Partners Mull VCE Future Without Cisco Funding

Some Cisco solution providers that work with VCE said they hope Cisco doesn't go through with potential plans to halt further financial investments in VCE, the converged infrastructure joint venture it created with EMC and VMware in 2009.

Sources told CRN this week that EMC may absorb VCE and make it part of the EMC Federation, a grouping of the storage giant's subsidiary companies, including VMware, RSA and Pivotal.

Cisco, meanwhile, is considering ending financial investments in VCE, but will maintain a stake in the company, according to sources. Cisco technology, including its UCS servers and switches, will also continue to be included in VCE's Vblock converged infrastructure offering, sources said.

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"Our biggest relationship is with Cisco -- it's about half of our business -- and with EMC. I would be disappointed to see [any changes with VCE]," said Gary Alexander, owner of Alexander Open Systems, an Overland Park, Kan.-based partner of Cisco, EMC and VCE. "We have been very successful in selling VCE and we are going to have a great year with them, so I would be disappointed to see that."

"Vblock is a very unique offering because of its integration. The NetApp [FlexPod] offering is more of a designed structure, but doesn’t have the integration that a Vblock has," he continued. "I like the idea of [Cisco and EMC] having an investment in each other and really working together."

Bill Smeltzer, CTO at Focus Technology Solutions, a Seabrook, N.H.-based Cisco, EMC and VCE partner, also said he would be surprised by Cisco stopping investments in VCE. He noted that if EMC ever bought out Cisco's stake in VCE, EMC could leverage its other partners -- such as Lenovo for blade servers and Brocade for networking -- for Vblocks.

"I personally think there would be more to lose for Cisco backing out of it than EMC," Smeltzer said. "What Cisco's motive is would be my big question."

Some partners and industry observers said there are numerous reasons why Cisco might cut financial support for VCE.

So far Cisco, which holds a roughly 35 percent ownership stake in VCE, has recorded no profit from its $716 million investment in the joint venture, including a $185 million infusion in fiscal 2014, according to Cisco's July 10-Q filing.

Cisco recorded cumulative losses of $644 million from VCE as of July 26.

NEXT: A Shifting Landscape

In addition, the converged infrastructure landscape has changed dramatically since VCE was formed five years ago. Those changes include HP's decision Monday to split into two companies and recent rampant rumors that EMC is an acquisition target for Hewlett-Packard or even Cisco itself.

One Cisco, EMC and VCE partner, who requested anonymity, said pulling back financially from VCE could be a way for Cisco to start severing ties with EMC in the event it merges with HP, a direct competitor of Cisco's.

"If HP buys EMC, suddenly Cisco is in a joint partnership with their arch-nemesis," the partner said. "VCE is a legal entity so, at that point, they would co-own a pretty sizable asset with HP."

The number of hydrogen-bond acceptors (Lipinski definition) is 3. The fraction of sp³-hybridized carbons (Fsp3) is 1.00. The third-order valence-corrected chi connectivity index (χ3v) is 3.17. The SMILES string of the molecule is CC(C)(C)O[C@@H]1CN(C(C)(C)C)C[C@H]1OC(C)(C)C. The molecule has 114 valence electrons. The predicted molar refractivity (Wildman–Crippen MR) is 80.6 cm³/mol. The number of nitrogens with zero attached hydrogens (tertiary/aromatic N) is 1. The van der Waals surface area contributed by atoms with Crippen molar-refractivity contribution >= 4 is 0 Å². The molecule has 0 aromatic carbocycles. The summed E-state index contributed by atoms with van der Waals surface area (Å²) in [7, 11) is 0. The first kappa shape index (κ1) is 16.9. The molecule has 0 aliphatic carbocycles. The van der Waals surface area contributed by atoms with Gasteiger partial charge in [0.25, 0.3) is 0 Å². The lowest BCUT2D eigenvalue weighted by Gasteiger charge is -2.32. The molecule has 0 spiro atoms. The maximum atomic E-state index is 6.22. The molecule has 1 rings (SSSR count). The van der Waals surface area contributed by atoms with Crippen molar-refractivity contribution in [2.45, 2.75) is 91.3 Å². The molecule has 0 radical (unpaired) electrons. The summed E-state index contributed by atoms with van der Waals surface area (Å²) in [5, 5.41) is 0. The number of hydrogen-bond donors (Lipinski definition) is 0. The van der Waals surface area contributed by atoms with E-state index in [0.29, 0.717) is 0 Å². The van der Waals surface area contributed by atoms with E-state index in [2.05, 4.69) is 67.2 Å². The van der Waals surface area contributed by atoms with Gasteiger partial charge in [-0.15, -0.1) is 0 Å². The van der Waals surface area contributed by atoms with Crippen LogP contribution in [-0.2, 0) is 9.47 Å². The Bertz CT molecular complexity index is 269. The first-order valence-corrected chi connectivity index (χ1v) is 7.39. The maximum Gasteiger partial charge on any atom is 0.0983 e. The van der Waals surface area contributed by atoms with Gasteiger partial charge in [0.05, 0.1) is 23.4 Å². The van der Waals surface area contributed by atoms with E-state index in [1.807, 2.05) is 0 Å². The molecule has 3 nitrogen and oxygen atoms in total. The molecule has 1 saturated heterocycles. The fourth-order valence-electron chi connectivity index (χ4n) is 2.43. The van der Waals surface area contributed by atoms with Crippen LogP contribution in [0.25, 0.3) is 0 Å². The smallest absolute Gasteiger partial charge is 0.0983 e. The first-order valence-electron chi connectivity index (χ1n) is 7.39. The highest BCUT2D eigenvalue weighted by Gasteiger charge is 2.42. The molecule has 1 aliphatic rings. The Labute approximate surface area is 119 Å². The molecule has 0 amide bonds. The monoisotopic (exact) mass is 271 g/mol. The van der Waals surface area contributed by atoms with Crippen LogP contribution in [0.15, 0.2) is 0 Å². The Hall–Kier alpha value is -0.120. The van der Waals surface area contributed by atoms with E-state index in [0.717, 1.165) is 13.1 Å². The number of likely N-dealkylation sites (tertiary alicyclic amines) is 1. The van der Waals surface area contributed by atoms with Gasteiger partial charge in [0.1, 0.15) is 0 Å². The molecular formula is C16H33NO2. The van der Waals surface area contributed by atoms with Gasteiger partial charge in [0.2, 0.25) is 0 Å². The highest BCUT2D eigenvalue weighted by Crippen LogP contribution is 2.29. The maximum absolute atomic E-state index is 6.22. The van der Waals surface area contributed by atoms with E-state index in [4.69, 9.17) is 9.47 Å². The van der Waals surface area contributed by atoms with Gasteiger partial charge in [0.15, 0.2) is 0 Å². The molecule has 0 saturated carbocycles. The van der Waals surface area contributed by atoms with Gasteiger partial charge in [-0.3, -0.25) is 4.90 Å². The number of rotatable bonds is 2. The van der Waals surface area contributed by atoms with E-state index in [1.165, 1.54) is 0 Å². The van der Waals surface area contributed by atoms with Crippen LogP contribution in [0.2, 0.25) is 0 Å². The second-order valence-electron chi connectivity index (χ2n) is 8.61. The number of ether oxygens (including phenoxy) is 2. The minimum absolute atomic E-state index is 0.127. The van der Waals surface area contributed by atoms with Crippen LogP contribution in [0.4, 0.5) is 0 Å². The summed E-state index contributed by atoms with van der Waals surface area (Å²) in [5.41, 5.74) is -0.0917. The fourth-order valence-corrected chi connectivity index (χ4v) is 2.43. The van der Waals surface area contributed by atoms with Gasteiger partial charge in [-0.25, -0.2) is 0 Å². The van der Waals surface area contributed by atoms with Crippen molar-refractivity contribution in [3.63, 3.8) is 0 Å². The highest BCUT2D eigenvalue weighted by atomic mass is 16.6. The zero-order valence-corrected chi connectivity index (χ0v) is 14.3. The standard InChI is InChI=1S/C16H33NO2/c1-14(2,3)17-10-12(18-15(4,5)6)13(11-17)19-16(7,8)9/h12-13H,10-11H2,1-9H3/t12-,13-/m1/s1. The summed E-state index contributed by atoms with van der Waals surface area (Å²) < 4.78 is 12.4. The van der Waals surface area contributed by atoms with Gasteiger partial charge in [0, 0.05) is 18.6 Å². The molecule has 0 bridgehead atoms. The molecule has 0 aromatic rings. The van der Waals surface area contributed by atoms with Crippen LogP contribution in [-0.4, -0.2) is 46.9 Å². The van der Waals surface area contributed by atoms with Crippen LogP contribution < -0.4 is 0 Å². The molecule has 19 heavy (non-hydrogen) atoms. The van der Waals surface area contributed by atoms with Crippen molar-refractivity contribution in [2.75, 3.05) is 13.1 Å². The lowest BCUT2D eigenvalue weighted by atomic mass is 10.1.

"There could be a number of reasons [why Cisco would cut future funding to VCE]," said Zeus Kerravala, principal analyst at ZK Research. "There are a lot of rumors right now about what happens with EMC. There are rumors that Cisco has vehemently denied that they would put in an offer in for them, which I don’t think they would -- it's not Cisco's typical acquisition. However, if HP breaks up into these two companies, I could see them possibly merging with EMC. And if something like that happened, I could see [Cisco] possibly stopping the funding [for VCE]."

Another reason Cisco could choose to stop future VCE funding is that the entity is strong enough to stand without it, Kerravala said. At the end of 2013, VCE said Vblocks were on a $1.8 billion run rate.

"VCE is at a pretty decent run rate. I think they are at the point now where they could survive on their own without any more funding. The big funders have been EMC and Cisco and from what I hear, EMC brings VCE more deals but Cisco brings VCE bigger deals. And if you look at the combined channel VCE has now between EMC and Cisco … there is no reason it couldn't stand on its own."

Kent MacDonald, vice president of converged infrastructure and network services at Long View Systems, a Calgary, Alberta-based VCE, EMC and Cisco partner, said having fewer ownership stakes in VCE could actually be a good thing.

"When VCE was created, it was a concept of bringing architectures together, so having multiple parents to get it off the ground and to co-invest and co-risk it made sense. But if you look at VCE now having a $1 billion run rate you could say that the child is now big enough to stand on its own, and we need to reduce the complexity and the number of parents involved," MacDonald said. "It actually could be streamlining and simplifying VCE's corporate structure."

A Cisco spokesperson told CRN Wednesday, "We are not pulling out of VCE."

The spokesperson said Cisco remains "financially committed" to the company and that "VCE customers and partners can be assured that they have the full commitment of Cisco and EMC going forward." The spokesman declined multiple requests to explicitly state that Cisco would continue investing in VCE in the future.

An EMC spokesperson Wednesday declined to comment on whether EMC is planning to add VCE to its federation of companies, but said, "EMC, along with Cisco, is fully committed to VCE, its customers and partner ecosystem."

If one thing is clear amidst all of the uncertainty, it's that major changes are coming in the converged infrastructure market, said the solution provider who asked not to be identified

"Battle lines are being drawn, old alliances are fading away and new alliances are forming," he said.

Jennifer Follett contributed to this article.